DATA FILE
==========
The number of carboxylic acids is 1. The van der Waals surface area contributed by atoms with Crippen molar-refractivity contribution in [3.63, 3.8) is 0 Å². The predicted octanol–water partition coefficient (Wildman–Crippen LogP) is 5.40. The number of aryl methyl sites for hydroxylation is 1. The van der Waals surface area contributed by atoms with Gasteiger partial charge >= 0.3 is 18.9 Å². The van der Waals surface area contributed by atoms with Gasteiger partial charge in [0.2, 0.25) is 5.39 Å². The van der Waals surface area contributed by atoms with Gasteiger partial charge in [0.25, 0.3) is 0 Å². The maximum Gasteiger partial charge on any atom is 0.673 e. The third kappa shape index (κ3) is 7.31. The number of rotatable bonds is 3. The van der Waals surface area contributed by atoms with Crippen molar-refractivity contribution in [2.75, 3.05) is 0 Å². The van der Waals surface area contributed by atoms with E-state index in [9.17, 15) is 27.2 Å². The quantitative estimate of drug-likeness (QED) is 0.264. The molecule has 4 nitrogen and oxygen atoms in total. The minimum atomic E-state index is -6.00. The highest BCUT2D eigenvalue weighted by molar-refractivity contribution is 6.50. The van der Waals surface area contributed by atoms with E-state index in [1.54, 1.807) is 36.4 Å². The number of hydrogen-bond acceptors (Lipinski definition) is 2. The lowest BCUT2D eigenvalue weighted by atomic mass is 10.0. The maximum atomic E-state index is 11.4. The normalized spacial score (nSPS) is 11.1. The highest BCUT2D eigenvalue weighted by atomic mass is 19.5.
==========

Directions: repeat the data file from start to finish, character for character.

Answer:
The number of carboxylic acids is 1. The van der Waals surface area contributed by atoms with Crippen molar-refractivity contribution in [3.63, 3.8) is 0 Å². The predicted octanol–water partition coefficient (Wildman–Crippen LogP) is 5.40. The number of aryl methyl sites for hydroxylation is 1. The van der Waals surface area contributed by atoms with Gasteiger partial charge >= 0.3 is 18.9 Å². The van der Waals surface area contributed by atoms with Gasteiger partial charge in [0.2, 0.25) is 5.39 Å². The van der Waals surface area contributed by atoms with Gasteiger partial charge in [0.25, 0.3) is 0 Å². The maximum Gasteiger partial charge on any atom is 0.673 e. The third kappa shape index (κ3) is 7.31. The number of rotatable bonds is 3. The van der Waals surface area contributed by atoms with Crippen molar-refractivity contribution in [2.75, 3.05) is 0 Å². The van der Waals surface area contributed by atoms with E-state index in [9.17, 15) is 27.2 Å². The quantitative estimate of drug-likeness (QED) is 0.264. The molecule has 4 nitrogen and oxygen atoms in total. The minimum atomic E-state index is -6.00. The highest BCUT2D eigenvalue weighted by molar-refractivity contribution is 6.50. The van der Waals surface area contributed by atoms with E-state index in [1.54, 1.807) is 36.4 Å². The number of hydrogen-bond acceptors (Lipinski definition) is 2. The lowest BCUT2D eigenvalue weighted by atomic mass is 10.0. The maximum atomic E-state index is 11.4. The normalized spacial score (nSPS) is 11.1. The highest BCUT2D eigenvalue weighted by atomic mass is 19.5.